News Releases and Op-Eds
Finlayson & Peacock: BC economic policy needs to cultivate more large companies (Business in Vancouver)
The Conference Board of Canada defines innovation as “the process through which economic or social value is extracted from knowledge to produce new or improved products, processes…or capabilities.” In our recent paper, “Innovation for Jobs and Productivity” (www.bcbc.com), the Business Council argues that innovation is the key to creating and sustaining more high-productivity, high-wage jobs in British Columbia.
BCBC applauds PNW LNG Decision
The Business Council of British Columbia welcomes today’s approval of the $11.4 billion Pacific Northwest LNG processing plant by the Federal Government, which comes after a thorough environmental assessment process.
Peacock Op-ed: B.C.'s Comparatively Good Economic Performance Should Not Foster Complacency (Surrey Business News)
The provincial economy is in good shape, supported by gains in parts of the export sector, impressive job growth, robust consumer spending and a booming housing market. In fact, B.C. is positioned to outpace all provinces in economic growth this year, and perhaps in 2017 as well. While this is an enviable position to be in, it should not breed complacency. Policy makers need to pay attention to competitiveness and step up efforts to make B.C. an attractive place for companies to invest and create well-paying jobs.
One reason for staying cautious is because B.C.’s ascent to the top of the provincial growth rankings is partly explained by the fact that Canada’s previous growth stars – Alberta, Saskatchewan and Newfoundland – have all been hit hard by the collapse in oil prices. Although B.C. is set to lead the country, we will do so with a very typical or average rate of economic growth compared to what the province has experienced over the past two decades.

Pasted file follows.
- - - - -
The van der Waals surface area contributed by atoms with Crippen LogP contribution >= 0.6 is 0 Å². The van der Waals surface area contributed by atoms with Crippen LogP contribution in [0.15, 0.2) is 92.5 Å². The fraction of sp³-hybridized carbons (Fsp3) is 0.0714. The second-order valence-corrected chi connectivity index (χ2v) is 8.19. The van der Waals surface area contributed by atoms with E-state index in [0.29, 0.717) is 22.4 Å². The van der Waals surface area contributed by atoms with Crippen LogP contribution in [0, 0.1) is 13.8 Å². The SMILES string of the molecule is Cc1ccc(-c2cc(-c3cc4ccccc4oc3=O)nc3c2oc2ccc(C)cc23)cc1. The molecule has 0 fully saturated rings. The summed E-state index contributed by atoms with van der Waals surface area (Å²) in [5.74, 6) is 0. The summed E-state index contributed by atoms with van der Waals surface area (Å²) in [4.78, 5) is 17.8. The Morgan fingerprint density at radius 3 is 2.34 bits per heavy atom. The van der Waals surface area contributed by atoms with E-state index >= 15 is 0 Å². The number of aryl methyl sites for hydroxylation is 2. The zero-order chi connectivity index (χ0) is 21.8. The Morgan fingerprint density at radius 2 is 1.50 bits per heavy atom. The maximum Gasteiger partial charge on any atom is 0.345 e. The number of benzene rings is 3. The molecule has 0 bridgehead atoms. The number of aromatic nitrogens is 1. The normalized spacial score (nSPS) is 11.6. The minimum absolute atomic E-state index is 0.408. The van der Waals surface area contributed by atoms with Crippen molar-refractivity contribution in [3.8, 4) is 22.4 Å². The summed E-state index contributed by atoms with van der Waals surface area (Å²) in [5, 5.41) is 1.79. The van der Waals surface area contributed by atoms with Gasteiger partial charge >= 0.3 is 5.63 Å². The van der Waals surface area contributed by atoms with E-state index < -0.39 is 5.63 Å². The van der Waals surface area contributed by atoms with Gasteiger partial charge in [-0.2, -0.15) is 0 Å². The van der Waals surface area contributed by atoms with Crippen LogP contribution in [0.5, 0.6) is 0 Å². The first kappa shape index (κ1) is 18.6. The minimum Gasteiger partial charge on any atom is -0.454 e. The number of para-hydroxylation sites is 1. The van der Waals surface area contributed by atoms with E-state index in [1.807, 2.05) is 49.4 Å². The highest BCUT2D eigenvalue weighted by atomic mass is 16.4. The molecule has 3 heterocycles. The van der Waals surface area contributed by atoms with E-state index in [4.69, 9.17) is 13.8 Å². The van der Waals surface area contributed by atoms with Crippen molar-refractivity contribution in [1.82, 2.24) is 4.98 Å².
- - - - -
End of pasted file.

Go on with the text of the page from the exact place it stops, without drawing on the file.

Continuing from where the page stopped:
Finlayson & Peacock Op-Ed: B.C.’s economic buffer in the energy downturn: real estate (Business in Vancouver)
BC’s economy looks to be in decent shape. The province led the country in economic growth last year and will likely do so again in 2016. In the U.S., just six of the 50 states exceeded B.C.’s 3% GDP growth rate in 2015.
So why is our province faring so well? One reason is that we don’t produce much oil and so have avoided the worst fallout from the worldwide oil price collapse. The weaker Canadian dollar has also helped. Non-resource manufacturing, high technology goods and services, agricultural products, tourism, and film and television production have all enjoyed hefty gains, in part because a feebler Canadian dollar makes them more competitive in the North American market. But other provinces also benefit from a cheaper currency.
In fact, much of B.C.’s recent success reflects the unusual strength of the domestic economy. And supported by record low mortgage rates and steady inflows of migrants and wealth from outside our borders, the residential housing complex has had a starring role in B.C.’s robust domestic economy, via new home construction, high levels of renovation spending and escalating home prices.
New Regional Effort Aims to Establish Cascadia Innovation Corridor
British Columbia and Washington leaders come together to strengthen collaboration, create cross-border opportunity
Business Council of BC and the BC Assembly of First Nations sign historic Memorandum of Understanding